Kenya: Ministries in budget cuts to fund emergency kitty

kenya_uhuru_kenyattaTreasury has ordered all ministries to reorganise their project priorities for funding in the current financial year. The order seeks to draw focus on initiatives aimed at addressing emergency food supplies and electricity shortfalls. (pictured: Finance minister Uhuru Kenyatta).

The move is the latest attempt by the Government to address hunger and power shortage amid reports that budgetary allocations set aside for such projects were running dry.

“We have asked ministries to re-look at their list of projects and focus on areas that will alleviate hunger and electricity shortages being experienced across the country,” said Uhuru Kenyatta Finance Minister.

Risk of starvation

Until then, it has been unclear how the Government planned to fund short-term measures meant to alleviate hunger and increase electricity production in the country.

Among a raft of measures is the recent Cabinet announcement of Sh250 billion stimulus plan to develop infrastructure and come up with a once and for all solution to hunger and drought a goal that can only be achieved in the long run.

Currently, it is estimated that the Government needs Sh37 billion to feed an estimated 10 million Kenyans at the risk of starvation.

Already, there have been reported cases of hunger-related deaths in the country and fears are rife that the situation will only get worse as hunger ravages areas previously regarded as food-secure.

Last week, Treasury said that it had raised Sh9 billion for food after cost-cutting across all ministries.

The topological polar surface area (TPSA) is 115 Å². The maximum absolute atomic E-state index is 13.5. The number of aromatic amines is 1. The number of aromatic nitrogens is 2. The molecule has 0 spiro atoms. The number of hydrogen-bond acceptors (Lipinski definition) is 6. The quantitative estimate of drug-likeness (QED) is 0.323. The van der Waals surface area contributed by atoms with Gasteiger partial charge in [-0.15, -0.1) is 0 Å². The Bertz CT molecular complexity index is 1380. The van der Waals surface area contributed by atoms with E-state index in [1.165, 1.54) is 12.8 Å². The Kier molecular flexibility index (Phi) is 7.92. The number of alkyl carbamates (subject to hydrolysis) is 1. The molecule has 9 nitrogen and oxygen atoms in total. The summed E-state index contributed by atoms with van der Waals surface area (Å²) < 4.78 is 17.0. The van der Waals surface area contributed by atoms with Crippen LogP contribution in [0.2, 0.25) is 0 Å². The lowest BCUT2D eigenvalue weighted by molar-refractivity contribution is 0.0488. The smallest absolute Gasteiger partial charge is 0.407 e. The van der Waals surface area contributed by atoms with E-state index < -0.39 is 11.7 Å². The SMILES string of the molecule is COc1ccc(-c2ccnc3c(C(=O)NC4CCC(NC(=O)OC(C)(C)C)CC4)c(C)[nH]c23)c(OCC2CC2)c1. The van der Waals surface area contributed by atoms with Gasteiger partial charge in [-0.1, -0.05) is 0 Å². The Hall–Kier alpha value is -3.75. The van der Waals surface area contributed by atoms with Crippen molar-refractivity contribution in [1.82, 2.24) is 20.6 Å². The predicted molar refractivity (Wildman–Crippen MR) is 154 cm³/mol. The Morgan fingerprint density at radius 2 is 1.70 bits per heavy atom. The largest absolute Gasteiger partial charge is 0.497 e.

“We are not going to sit and wait for donor funding. This is why we are coming up with these measures,” said Mr Kenyatta.

Donor response to food shortage in the country has been slow and lukewarm. Only last week, Japan gave Kenya $7.7billion grant to address food shortages.

The food shortage has been attributed to insufficient rains that led to poor crop yield and the effects of post-election violence.

Agriculture Minister William Ruto was recently quoted saying that maize output will fall to 20.4 million 90kg bags from 28 million bags.

But as the Government moves to address food shortages, economists are warning that more needs to be done to address current power rationing, saying that prolonged electricity rationing may slowdown economic recovery.

Small and medium enterprises which drive the countrys economic growth engine have been hardest hit as they are excluded from a reprieve scheme announced by the Government.

The Standard

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